statically configured Policy Based Routing(PBR)
                      based traffic engineering is required

   [PS-Interwork-2]:  5G network function cannot classify the network
                      slice instance by using PBR If both previous node
                      and subsequent node are shared between different
                      network slice instances.

   The following list summarizes problem statements for the interworking
   outside 5G core network.

   [PS-Interwork-3]:  TBD

6.  Conclusion

   This document summarizes problem statements for an interworking
   between 5G network slicing and transport network.  Our analysis shows
   the traffic engineering for a 5G network slicing is achieved by using
   a policy based routing.  However, if the 5G network function (e.g.,
   UPF) is shared among different network slice instances, there is a
   case that the traffic engineering is not achieved because the 5G
   network function cannot distinguish a network slice instance [PS-
   Interwork-2].  This issue is inevitable under the current 5G
   specification and we need to give the feedback to 3GPP to solve the
   issue.

   From the IETF perspective, "transport network management system" is
   required from 3GPP SA5 WG as described in Section 2.2.3.  This
   transport network management system needs to serve a transport
   network related request sent from a 3GPP management system, which
   means the transport network management system needs to provide API to
   the 3GPP management system to control the transport network from the
   3GPP side.  Therefore, IETF needs to collaborate with 3GPP,
   specifically for 3GPP SA5 WG, and examine if the current standardized
   technology and framework in the IETF activity fulfills requirements
   from 3GPP.








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7.  Security Consideration

   TBD

8.  IANA Considerations

   This document does not require any action from IANA.

9.  Acknowledgement

   The author would like to thank Takeshi Usui, Satoru Matsushima,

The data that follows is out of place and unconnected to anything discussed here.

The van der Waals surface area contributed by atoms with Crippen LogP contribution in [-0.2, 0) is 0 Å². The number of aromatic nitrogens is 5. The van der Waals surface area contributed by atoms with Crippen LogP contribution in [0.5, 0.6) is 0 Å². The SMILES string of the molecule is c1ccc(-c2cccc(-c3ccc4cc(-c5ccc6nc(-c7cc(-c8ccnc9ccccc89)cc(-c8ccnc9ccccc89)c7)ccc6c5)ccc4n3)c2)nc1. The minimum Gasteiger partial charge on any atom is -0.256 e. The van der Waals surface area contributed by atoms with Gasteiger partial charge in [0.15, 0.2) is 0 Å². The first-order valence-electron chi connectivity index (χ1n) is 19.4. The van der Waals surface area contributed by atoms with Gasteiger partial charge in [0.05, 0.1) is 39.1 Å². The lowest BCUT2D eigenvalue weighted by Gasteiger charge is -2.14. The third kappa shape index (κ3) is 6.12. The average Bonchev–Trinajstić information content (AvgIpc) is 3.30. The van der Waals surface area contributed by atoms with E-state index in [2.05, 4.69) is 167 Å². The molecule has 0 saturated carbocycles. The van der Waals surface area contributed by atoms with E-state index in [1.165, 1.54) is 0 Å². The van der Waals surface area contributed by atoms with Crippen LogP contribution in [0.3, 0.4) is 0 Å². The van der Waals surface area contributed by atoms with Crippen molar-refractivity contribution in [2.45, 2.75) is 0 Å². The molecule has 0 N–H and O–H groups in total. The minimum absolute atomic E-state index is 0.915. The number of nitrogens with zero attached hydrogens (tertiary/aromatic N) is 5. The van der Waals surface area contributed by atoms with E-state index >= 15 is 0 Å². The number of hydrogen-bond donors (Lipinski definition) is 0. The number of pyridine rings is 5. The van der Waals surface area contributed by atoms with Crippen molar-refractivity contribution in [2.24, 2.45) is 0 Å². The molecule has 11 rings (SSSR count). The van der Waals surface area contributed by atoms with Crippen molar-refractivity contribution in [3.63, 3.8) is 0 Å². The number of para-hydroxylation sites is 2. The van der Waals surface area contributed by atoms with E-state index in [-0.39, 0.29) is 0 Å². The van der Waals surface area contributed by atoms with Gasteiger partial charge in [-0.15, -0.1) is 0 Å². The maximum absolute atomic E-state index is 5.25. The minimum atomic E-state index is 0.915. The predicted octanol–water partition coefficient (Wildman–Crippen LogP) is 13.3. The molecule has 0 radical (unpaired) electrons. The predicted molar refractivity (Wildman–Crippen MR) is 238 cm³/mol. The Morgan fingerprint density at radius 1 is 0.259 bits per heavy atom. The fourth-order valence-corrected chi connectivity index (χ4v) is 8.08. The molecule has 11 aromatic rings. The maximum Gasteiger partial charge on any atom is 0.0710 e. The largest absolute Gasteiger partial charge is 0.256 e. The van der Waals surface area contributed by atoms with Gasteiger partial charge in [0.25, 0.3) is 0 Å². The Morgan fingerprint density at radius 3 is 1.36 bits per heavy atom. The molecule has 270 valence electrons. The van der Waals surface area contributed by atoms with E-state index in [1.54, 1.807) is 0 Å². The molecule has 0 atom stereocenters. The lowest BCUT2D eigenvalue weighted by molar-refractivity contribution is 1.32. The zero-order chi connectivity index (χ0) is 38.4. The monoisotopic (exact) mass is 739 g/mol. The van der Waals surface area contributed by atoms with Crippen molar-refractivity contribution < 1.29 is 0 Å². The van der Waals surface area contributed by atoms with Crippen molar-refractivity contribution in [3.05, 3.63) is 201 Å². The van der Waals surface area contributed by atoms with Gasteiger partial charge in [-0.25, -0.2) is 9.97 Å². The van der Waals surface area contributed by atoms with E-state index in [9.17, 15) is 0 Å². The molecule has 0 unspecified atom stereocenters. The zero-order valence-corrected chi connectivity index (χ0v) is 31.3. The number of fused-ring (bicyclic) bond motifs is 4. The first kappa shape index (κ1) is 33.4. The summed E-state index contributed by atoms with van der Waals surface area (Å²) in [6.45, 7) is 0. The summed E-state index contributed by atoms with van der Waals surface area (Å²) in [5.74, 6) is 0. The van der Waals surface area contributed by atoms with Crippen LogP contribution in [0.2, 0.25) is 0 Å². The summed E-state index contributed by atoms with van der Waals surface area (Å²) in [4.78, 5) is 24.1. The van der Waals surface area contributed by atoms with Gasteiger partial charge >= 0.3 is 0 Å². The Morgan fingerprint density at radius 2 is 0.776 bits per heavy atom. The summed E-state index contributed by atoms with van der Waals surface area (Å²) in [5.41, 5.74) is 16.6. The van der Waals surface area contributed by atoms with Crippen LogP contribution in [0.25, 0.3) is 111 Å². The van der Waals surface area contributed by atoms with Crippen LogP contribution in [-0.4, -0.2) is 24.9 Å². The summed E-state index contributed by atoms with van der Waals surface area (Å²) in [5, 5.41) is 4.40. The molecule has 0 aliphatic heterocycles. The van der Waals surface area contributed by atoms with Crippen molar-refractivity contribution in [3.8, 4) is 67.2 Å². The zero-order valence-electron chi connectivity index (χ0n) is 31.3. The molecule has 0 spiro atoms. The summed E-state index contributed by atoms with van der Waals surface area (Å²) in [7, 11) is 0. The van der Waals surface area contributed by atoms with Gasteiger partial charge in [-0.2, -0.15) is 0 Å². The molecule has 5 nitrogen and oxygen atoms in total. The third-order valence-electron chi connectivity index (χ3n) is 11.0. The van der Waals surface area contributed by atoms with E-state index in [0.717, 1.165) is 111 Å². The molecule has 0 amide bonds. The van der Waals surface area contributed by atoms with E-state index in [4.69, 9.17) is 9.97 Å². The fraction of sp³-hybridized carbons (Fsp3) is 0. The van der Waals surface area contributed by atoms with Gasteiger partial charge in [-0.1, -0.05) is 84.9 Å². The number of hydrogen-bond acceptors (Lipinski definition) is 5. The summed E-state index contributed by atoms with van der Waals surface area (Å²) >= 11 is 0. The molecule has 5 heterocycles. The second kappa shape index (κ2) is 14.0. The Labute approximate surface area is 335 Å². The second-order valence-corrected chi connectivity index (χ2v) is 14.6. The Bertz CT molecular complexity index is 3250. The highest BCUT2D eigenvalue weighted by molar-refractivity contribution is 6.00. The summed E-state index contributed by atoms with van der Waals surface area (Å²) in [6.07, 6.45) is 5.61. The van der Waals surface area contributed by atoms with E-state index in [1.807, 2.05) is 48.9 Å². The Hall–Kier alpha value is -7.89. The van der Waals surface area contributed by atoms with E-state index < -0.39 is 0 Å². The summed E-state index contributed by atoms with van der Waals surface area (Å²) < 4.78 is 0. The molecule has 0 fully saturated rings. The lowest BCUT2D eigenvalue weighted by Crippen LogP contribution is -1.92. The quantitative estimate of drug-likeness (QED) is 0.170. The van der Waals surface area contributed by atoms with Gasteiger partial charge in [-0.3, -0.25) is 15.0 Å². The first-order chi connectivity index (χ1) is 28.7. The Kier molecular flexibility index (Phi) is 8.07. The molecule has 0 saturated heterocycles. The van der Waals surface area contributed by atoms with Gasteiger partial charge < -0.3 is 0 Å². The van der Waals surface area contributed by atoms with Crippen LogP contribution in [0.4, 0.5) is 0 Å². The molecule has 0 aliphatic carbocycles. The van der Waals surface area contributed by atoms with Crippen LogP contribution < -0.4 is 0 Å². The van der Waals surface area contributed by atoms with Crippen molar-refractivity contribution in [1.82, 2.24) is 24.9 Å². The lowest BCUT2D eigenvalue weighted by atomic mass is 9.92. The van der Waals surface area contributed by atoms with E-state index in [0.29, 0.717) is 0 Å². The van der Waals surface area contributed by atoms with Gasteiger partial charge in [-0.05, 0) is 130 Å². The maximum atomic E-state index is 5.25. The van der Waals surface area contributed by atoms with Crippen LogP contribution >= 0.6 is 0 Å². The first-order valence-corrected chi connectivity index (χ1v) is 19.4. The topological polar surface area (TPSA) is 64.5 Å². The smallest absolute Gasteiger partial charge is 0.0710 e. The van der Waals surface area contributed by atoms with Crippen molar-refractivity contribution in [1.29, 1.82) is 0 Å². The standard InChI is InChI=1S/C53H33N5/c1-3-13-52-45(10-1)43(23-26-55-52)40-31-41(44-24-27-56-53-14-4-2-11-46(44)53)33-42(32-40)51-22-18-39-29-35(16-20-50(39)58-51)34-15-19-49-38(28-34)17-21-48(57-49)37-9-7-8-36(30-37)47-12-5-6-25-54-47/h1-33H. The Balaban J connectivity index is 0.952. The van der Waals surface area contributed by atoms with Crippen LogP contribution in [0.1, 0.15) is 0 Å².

Shunsuke Homma for their useful comments.

10.  Informative References

   [TS.23.501-3GPP]
              3rd Generation Partnership Project (3GPP), "3GPP TS 23.501
              (V15.1.0): System Architecture for 5G System; Stage 2",
              March 2018, <http://www.3gpp.org/FTP/Specs/2018-03/
              Rel-15/23_series/23501-f10.zip>.

   [TS.28.530-3GPP]
              3rd Generation Partnership Project (3GPP), "3GPP TS 28.530
              (V1.0.0): Telecommunication management; Management and
              orchestration of networks and network slicing; Concepts,
              use cases and requirements", June 2018,
              <http://ftp.3gpp.org//Specs/
              archive/28_series/28.530/28530-100.zip>.

   [TS.29.244-3GPP]
              3rd Generation Partnership Project (3GPP), "3GPP TS 29.244
              (V15.1.0): Interface between the Control Plane and the
              User Plane Nodes; Stage 3", March 2018,
              <http://www.3gpp.org/FTP/Specs/2018-03/
              Rel-15/29_series/29244-f10.zip>.

   [TS.29.281-3GPP]
              3rd Generation Partnership Project (3GPP), "3GPP TS 29.281
              (V15.2.0): GPRS Tunneling Protocol User Plane (GTPv1-U)",
              March 2018, <http://www.3gpp.org/FTP/Specs/2018-03/
              Rel-15/29_series/29281-f20.zip>.

Authors' Addresses








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   Takuya Miyasaka
   KDDI Research
   2-1-15, Ohara, Fujimino-shi
   Saitama  356-8502
   JP

   Email: ta-miyasaka@kddi-research.jp


   Kenji Kumaki
   KDDI
   3-22-7, Yoyogi, Shibuya-ku
   Tokyo  151-0053
   JP

   Email: ke-kumaki@kddi.com


   Tomonobu Niwa
   KDDI
   3-22-7, Yoyogi, Shibuya-ku
   Tokyo  151-0053
   JP

   Email: to-niwa@kddi.com